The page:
Serial paedophile Barry Bennell was labelled "the devil incarnate" as he was sentenced to 30 years in prison for abusing young boys.
Former football coach Bennell will serve half his sentence in custody with the rest on licence, with an additional licence period of one year.
The 64-year-old had been convicted of 50 child sexual offences against 12 boys who he coached, which took place between 1979 and 1991.
Judge Clement Goldstone QC, said he had appeared to his young victims as a kind of God, but his abuse of them "was sheer evil".
In reality, you were the devil incarnate. You stole their childhoods and their innocence to satisfy your own perversion. >
Police now believe Bennell may have more than 100 victims in total.
He has already served three jail terms, totalling 15 years, for similar offences involving 16 other victims. A further 86 people have now come forward to say they too were abused by him.
Today, some of his victims had a chance to confront him face-to-face as they gave their impact statements in court.
Victim Gary Cliffe approached the former Crewe Alexandra coach in the dock to ask "why?", but got no reply.
In his statement, Mr Cliffe said it was still "hard to effectively put into words the hell and mental suffering I have endured", 30 years on from the abuse.
He added: "I look back on my childhood with regret and deep sadness."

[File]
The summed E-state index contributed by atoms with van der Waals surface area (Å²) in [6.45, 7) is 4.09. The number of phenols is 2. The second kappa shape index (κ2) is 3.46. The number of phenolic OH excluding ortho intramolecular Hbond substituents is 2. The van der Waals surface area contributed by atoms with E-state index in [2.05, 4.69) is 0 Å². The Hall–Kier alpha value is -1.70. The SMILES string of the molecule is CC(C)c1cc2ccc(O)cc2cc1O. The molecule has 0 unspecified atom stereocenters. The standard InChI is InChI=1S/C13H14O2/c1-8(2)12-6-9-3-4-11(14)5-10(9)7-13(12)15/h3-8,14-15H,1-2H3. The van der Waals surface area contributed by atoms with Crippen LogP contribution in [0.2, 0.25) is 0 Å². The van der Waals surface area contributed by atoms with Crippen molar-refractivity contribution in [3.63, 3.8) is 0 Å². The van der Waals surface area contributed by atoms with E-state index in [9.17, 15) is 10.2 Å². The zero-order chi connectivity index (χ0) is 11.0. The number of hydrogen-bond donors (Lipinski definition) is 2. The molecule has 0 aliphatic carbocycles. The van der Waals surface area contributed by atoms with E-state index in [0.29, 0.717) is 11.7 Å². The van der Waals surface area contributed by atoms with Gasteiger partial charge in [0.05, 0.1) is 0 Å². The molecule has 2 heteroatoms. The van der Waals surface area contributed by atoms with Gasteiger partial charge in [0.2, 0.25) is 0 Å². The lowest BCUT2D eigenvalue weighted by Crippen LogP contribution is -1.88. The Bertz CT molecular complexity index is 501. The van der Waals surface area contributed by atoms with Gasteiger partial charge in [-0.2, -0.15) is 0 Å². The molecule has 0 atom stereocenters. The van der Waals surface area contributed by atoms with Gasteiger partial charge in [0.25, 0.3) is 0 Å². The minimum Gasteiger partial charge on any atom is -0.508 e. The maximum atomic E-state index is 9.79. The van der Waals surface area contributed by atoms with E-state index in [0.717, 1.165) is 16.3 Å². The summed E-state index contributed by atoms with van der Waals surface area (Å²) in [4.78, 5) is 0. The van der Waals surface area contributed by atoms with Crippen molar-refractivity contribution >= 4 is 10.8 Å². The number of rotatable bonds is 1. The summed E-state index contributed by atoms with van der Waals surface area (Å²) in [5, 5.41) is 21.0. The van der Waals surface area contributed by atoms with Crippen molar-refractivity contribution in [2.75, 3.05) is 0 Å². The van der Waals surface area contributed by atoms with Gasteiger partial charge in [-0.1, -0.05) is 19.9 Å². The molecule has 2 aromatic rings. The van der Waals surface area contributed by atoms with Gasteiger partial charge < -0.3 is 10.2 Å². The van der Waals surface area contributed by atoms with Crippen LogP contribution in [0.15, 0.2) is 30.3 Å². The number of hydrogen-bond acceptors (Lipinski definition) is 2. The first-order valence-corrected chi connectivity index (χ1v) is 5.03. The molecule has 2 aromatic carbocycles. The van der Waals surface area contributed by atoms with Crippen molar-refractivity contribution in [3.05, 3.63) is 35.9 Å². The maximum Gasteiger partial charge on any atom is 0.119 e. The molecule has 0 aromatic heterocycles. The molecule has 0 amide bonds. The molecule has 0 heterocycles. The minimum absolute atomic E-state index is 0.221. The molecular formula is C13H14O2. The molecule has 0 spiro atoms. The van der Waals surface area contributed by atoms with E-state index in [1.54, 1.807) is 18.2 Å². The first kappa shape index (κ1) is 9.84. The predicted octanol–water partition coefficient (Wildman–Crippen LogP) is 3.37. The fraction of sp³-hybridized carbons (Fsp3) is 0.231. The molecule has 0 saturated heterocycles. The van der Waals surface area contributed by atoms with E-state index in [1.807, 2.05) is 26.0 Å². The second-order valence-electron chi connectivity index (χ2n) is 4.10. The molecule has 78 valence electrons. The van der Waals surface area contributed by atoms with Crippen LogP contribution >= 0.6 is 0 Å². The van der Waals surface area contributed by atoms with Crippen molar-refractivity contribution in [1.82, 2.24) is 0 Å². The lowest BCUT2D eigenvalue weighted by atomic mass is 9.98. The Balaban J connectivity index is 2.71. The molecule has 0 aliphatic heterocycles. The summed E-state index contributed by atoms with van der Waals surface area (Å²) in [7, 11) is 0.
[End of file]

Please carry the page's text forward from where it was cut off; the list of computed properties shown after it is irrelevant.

Another victim, Christopher Unsworth, said Bennell "destroyed" his childhood dreams of being a footballer.
"What is now even more upsetting for me is the realisation that I have sacrificed my own chance of having a family of my own due to a medical procedure I elected for," he said.
"I made this decision because of the overwhelming fear I had of not being able to protect my own children against predatory people like Bennell, and I could not risk the same horrendous abuse happening to them."
He added: "Today I give my guilt and shame I have carried over the years back to you."
Bennell, who wore a blue jumper and white polo shirt for the hearing, looked at the floor as victims read out their impact statements.
He repeatedly shook his head and mouthed "no" as the judge summarised his offences in the sentencing.
The coach smirked as he was led from the dock to begin his lengthy sentence.
Speaking outside court, victim Andy Woodward, whose decision to go public led to the latest trial, said he had mixed emotions.
He said: "No sentence is long enough for that man and right to the death he didn't show any remorse or say sorry to anyone."
Steve Walters, who was also abused, said Bennell had shown "not one ounce of remorse, not one shred of decency" throughout the case.
Survivors urged others who are suffering abuse to speak out as they pledged to help others within sport.
Mr Unsworth said the support they had received through the criminal case showed that ultimately "Love will always conquer evil."
Detective Inspector Sarah Oliver of Cheshire Police said she hoped the sentence would bring some closure to those he attacked.
"No term of imprisonment can ever return a childhood taken away but I hope that this sentence will serve as a beacon of light to others that have been abused," she said.
"No matter how long ago that has taken place, justice can still be served and offenders can still be held to account."